Illinois Ex-Prosecutors Support Civilian Prisons For Gitmo Detainees
By Andrew Ramonas | November 30, 2021 6:40 pm

Two former Illinois U.S. Attorneys today encouraged the state’s congressional delegation and public officials to house Guantanamo Bay detainees in federal and state prisons.

Thomas P. Sullivan (Jenner & Block)

Thomas P. Sullivan (Jenner & Block)

Dan K. Webb (Winston & Strawn)

Dan K. Webb (Winston & Strawn)

Ex-Northern District of Illinois U.S. Attorneys Thomas P. Sullivan and Dan K. Webb wrote in a letter that they support placing Guantanamo Bay detainees in a Thomson, Ill., state prison. The prison in Northern Illinois is being discussed as a possible facility to house some of the roughly 200 terrorism suspects still held in the Guantanamo Bay military prison, which President Barack Obama ordered closed by January 2010.

“We support trials for the detainees in our federal courts, which means that they must be brought to the U.S. to stand trial and thus must be housed in appropriate prisons in this country,” they wrote in the letter, which was also signed by former Rep. Abner Mikva (D-Ill.)

The three Illinoisans also endorsed a letter in support of Attorney General Eric Holder’s decision to to try 9/11 “mastermind” Khalid Sheikh Mohammed and four other suspected terrorists in a New York City federal court. Senate Judiciary Committee Patrick Leahy (D-Vt.) submitted the letter into the record at a Senate Judiciary Committee oversight hearing of the Justice Department earlier this month. The letter was signed by more than 130 people, including 25 former U.S. Attorneys.


One Comment

  1. James French says:

    All of these distinguished members of the trial lawyers association stand to make a small fortune defending the Guantanamo prisoners here in civilian trials in Illinois if they are brought to Thomson prison. Profits aside, I would ask, do any of them have any Middle East intelligence expertise, much less a military combat or intelligence background? I don’t think so. Consequently, I believe that they are dangerously naive in their lack of imagination regarding the incredible and certain dangers that bringing Guantanamo prisoners to Thomson will promote.
    First of all, it will not insure domestic tranquility, a constitutional requirement for elected officials and officers of the court alike. It wil not promote the general welfare, since it is going to require spending millions upon millions of new federal dollars to equip and station that military combat battalion and other forces that will be required to guard the Guantanamo terrorists. The prison is built to keep men in, but not built to keep others out.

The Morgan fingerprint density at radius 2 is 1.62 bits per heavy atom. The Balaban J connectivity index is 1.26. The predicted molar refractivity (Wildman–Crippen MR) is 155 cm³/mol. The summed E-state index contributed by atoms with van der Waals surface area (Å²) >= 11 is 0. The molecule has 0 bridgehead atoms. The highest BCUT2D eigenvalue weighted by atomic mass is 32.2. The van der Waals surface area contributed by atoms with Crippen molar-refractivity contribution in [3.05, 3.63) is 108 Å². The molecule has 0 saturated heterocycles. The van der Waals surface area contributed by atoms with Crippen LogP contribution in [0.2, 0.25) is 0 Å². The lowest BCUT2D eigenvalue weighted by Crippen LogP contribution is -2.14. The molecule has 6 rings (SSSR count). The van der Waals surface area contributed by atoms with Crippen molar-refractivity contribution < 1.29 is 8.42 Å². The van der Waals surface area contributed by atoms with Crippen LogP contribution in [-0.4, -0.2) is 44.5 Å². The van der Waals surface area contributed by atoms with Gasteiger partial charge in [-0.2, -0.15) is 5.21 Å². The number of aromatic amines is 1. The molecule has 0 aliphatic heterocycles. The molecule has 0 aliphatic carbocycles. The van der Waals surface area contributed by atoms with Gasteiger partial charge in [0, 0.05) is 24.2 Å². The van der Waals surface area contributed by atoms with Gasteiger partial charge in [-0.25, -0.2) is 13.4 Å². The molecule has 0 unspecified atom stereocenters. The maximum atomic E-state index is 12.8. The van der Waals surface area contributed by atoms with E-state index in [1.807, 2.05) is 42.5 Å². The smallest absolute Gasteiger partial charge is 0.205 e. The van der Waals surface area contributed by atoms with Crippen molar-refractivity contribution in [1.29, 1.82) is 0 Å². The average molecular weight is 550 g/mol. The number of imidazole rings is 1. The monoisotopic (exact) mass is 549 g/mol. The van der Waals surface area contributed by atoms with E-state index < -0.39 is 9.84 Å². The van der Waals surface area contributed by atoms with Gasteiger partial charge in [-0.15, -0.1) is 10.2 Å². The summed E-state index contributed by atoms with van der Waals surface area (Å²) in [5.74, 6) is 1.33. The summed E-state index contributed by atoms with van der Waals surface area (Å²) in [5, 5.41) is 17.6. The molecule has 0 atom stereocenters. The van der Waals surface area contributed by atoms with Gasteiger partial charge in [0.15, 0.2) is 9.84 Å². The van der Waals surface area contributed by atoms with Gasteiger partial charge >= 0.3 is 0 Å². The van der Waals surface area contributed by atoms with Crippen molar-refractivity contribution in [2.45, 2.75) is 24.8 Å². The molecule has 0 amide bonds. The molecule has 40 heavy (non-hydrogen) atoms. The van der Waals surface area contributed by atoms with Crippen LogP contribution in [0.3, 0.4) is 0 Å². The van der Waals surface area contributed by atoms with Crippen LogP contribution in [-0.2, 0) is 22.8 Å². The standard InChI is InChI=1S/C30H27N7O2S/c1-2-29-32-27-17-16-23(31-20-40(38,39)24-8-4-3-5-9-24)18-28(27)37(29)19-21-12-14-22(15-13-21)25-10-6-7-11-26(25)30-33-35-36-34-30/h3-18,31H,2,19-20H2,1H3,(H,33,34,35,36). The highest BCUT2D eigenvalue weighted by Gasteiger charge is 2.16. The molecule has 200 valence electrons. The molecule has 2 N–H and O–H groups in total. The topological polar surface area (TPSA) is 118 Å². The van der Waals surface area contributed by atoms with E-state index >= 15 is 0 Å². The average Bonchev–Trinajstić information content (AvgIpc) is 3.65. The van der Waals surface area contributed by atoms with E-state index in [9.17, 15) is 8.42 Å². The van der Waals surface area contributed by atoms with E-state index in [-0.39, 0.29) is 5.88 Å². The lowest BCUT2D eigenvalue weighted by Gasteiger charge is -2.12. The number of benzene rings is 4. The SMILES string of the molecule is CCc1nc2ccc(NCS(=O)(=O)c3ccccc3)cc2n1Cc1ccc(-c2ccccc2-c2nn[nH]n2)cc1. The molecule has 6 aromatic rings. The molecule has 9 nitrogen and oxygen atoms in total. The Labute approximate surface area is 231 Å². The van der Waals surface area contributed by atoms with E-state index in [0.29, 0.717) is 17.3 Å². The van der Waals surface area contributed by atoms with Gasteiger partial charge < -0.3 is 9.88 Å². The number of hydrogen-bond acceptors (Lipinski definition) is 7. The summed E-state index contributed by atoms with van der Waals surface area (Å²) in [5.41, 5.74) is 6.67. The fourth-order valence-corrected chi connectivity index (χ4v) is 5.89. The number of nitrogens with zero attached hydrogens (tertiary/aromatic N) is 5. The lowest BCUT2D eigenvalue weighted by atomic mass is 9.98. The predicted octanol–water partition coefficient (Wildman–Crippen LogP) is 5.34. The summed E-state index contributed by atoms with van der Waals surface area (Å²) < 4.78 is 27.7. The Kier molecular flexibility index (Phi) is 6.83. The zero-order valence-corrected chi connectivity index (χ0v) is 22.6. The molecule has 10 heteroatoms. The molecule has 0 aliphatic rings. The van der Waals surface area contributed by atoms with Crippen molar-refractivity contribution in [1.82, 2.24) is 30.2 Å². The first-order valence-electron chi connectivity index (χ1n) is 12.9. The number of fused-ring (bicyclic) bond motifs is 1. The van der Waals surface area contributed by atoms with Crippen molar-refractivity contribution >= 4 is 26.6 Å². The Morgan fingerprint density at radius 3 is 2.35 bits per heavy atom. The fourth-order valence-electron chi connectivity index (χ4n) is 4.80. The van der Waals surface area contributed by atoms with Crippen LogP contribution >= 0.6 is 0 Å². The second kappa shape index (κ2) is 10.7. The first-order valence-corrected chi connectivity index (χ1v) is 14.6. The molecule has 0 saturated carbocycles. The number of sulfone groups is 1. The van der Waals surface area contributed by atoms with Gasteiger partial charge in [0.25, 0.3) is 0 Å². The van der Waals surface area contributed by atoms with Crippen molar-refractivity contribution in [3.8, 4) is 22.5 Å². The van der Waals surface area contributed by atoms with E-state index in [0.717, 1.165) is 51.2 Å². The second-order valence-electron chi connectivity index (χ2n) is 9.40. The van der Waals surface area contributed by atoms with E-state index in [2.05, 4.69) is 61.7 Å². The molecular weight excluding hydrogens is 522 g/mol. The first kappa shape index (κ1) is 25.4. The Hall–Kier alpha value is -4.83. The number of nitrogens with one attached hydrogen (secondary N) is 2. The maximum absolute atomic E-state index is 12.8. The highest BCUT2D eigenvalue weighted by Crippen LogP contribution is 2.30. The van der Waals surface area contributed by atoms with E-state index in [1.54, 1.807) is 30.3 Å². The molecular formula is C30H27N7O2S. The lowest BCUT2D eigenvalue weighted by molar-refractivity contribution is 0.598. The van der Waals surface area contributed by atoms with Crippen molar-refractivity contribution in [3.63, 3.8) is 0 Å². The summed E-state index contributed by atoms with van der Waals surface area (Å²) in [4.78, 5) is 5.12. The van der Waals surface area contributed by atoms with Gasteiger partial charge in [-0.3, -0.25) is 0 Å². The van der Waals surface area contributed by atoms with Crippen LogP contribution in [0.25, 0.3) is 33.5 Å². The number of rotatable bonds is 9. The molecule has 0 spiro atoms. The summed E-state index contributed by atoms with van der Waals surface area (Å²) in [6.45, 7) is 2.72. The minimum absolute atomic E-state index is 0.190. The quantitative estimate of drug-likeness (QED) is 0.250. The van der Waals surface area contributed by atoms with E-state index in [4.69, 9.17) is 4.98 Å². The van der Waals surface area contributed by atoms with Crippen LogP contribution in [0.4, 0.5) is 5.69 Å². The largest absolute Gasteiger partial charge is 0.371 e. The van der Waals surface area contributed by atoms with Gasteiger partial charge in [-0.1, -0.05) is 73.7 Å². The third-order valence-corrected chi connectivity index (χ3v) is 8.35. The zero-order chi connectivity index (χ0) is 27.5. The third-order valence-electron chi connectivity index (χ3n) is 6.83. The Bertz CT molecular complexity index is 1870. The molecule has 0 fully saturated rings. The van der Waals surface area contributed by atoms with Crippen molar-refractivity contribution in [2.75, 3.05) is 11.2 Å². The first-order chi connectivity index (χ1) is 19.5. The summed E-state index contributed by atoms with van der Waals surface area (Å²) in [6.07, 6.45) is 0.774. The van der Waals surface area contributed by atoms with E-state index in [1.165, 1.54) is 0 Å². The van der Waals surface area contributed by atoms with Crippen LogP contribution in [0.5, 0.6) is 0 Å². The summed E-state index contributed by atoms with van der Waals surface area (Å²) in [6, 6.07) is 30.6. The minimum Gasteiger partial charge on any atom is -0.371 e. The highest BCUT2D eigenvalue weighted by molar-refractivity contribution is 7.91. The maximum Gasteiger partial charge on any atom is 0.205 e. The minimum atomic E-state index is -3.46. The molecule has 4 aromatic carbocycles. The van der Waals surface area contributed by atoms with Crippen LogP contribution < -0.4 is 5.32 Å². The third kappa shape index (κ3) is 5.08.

Let us not forget, these are not simple federal prisoners. These are sworn enemies of the United States, who will do all they can to kill all the Americans they can as soon as they can.
    A simpe attack upon the prison by no more than a squad of terrorist allies, with a truck full of fertilizer explosives could blow through the gates and allow the slaugher of the guards. The second truck in that attack would carry guns, grenades, and machine guns to equip the Gunatanmo terrorists. Now, in a matter of minutes, instead of prisoners, we would have a fighting force of some 200 trained and expert soldiers, in rural Illinois, bent on killing, robing, raping, and pillaging for as long as they can and against all that they can. What good would your letters do on that day? Have the terrorists read them and agreed to behave themselves?
    I would ask you, Mr. Webb and Mr. Sullivan and others, quit thinking about this as a profit proposal. Keep thinking about this as a war, and treat these Guantanamo prisoners with the respect that any powerful enemy deserves, not as men in cages, but as fierce fighters, intent upon killing us all.
    Sincerely yours,
    James French, Dakota, IL

The Senate Democratic leader describes the Republicans' refusal to hold hearings on President Obama's eventual Supreme Court nominee "historically unbelievable and historically unprecedented."

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